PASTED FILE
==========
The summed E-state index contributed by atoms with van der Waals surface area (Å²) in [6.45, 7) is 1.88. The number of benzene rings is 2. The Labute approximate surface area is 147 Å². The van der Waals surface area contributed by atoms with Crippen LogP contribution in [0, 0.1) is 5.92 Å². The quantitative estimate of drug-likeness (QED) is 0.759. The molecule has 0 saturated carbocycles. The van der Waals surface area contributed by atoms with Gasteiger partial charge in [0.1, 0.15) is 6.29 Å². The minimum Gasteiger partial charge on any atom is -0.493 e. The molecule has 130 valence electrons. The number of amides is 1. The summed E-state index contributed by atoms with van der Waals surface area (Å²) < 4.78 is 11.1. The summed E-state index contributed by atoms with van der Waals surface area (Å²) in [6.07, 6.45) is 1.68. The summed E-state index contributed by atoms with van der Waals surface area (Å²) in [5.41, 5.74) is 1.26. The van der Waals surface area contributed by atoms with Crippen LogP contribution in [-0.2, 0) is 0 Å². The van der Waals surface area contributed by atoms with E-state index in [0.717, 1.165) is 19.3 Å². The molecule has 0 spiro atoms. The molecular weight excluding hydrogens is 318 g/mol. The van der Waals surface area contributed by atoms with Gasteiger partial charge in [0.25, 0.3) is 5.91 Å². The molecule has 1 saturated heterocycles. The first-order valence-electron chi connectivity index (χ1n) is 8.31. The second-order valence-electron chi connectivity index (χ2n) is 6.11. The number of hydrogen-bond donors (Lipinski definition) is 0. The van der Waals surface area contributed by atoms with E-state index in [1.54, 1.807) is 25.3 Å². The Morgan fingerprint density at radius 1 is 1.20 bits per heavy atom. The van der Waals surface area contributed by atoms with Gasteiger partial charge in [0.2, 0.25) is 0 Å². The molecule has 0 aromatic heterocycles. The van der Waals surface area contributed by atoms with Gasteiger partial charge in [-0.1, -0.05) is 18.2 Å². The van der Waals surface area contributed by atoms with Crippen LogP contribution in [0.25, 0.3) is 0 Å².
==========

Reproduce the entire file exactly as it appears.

The summed E-state index contributed by atoms with van der Waals surface area (Å²) in [6.45, 7) is 1.88. The number of benzene rings is 2. The Labute approximate surface area is 147 Å². The van der Waals surface area contributed by atoms with Crippen LogP contribution in [0, 0.1) is 5.92 Å². The quantitative estimate of drug-likeness (QED) is 0.759. The molecule has 0 saturated carbocycles. The van der Waals surface area contributed by atoms with Gasteiger partial charge in [0.1, 0.15) is 6.29 Å². The minimum Gasteiger partial charge on any atom is -0.493 e. The molecule has 130 valence electrons. The number of amides is 1. The summed E-state index contributed by atoms with van der Waals surface area (Å²) < 4.78 is 11.1. The summed E-state index contributed by atoms with van der Waals surface area (Å²) in [6.07, 6.45) is 1.68. The summed E-state index contributed by atoms with van der Waals surface area (Å²) in [5.41, 5.74) is 1.26. The van der Waals surface area contributed by atoms with Crippen LogP contribution in [-0.2, 0) is 0 Å². The van der Waals surface area contributed by atoms with E-state index in [0.717, 1.165) is 19.3 Å². The molecule has 0 spiro atoms. The molecular weight excluding hydrogens is 318 g/mol. The van der Waals surface area contributed by atoms with Gasteiger partial charge in [0.25, 0.3) is 5.91 Å². The molecule has 1 saturated heterocycles. The first-order valence-electron chi connectivity index (χ1n) is 8.31. The second-order valence-electron chi connectivity index (χ2n) is 6.11. The number of hydrogen-bond donors (Lipinski definition) is 0. The van der Waals surface area contributed by atoms with E-state index in [1.54, 1.807) is 25.3 Å². The Morgan fingerprint density at radius 1 is 1.20 bits per heavy atom. The van der Waals surface area contributed by atoms with Gasteiger partial charge in [0.2, 0.25) is 0 Å². The molecule has 0 aromatic heterocycles. The van der Waals surface area contributed by atoms with Gasteiger partial charge in [-0.1, -0.05) is 18.2 Å². The van der Waals surface area contributed by atoms with Crippen LogP contribution in [0.25, 0.3) is 0 Å².